19th Feb 2014

What counts as adultery?

– When new partners arrive on the scene and how it affects grounds for divorce

This is the first in a series of short articles exploring how the presence of news partners can impact divorce and the resolution of financial matters after a marriage has ended.

Having sexual relationships with a new partner months or years after you have separated from your married partner can still count as adultery as long as your final divorce order, the Decree Absolute, has not yet been granted by the court.

Adultery is defined as sexual intercourse between a man and a woman – one of whom was married to a third person at the time. It is a curious anomaly that adultery does not yet apply to same sex intercourse for this reason.

The fact that adultery has taken place and that the marriage has irretrievably broken down will permit a court to grant a divorce provided.  The person alleging the adultery must apply for their divorce within six months of the adultery or of learning about it.  A court might, if asked to do so, order the other party to pay the costs incurred in the divorce.

The person applying for the divorce will sometimes want to name the third party.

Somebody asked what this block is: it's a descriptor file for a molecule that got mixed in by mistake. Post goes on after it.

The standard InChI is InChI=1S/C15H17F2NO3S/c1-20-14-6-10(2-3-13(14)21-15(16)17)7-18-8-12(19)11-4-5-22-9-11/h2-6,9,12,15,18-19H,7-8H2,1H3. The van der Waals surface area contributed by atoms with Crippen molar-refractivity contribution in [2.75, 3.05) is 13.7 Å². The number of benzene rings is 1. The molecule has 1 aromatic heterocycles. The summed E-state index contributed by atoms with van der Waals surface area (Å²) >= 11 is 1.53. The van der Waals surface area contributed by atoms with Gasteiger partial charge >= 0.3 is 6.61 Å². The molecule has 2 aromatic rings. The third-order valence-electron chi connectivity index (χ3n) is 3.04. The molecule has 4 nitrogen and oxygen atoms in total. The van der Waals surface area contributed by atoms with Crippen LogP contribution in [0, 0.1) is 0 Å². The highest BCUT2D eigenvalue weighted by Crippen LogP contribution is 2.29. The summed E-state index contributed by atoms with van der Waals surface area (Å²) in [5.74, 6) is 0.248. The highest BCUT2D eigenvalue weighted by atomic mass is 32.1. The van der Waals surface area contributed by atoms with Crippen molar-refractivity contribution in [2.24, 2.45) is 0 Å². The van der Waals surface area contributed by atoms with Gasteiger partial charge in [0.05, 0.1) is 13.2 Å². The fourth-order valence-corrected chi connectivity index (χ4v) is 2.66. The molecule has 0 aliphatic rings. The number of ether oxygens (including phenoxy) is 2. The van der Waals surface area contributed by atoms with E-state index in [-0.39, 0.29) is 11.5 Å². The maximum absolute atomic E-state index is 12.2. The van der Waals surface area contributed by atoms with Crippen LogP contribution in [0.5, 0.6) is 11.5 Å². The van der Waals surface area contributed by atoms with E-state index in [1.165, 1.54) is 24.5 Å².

This is almost universally discouraged.  Doing so can create extra legal and practical difficulties.  It is often preferable to leave the third party un-named in order to minimise the time and cost it will take to get matters dealt with.

The vast majority of adultery divorces are admitted. The admission will count as evidence of the adultery taking place and it is rarely necessary, therefore, to prove it. 

If adultery is not admitted then you might be successful in getting a court to accept it has happened if the couple are living together or stay together on occasions.  If a child has been born to the new couple, and they both refer to the child as their child then that will, of course, be a fairly clear indication.

If there is little evidence or a risk that a contested allegation of adultery will be successful then may be better to use the grounds of the other person’s unreasonable behaviour instead.

Let us help you

Family Law in Partnership LLP are award winning specialist divorce lawyers in London.  If you, or anybody you know, is thinking of or going through divorce and would like some help then contact us on 020 7420 5000 or email hello@flip.co.uk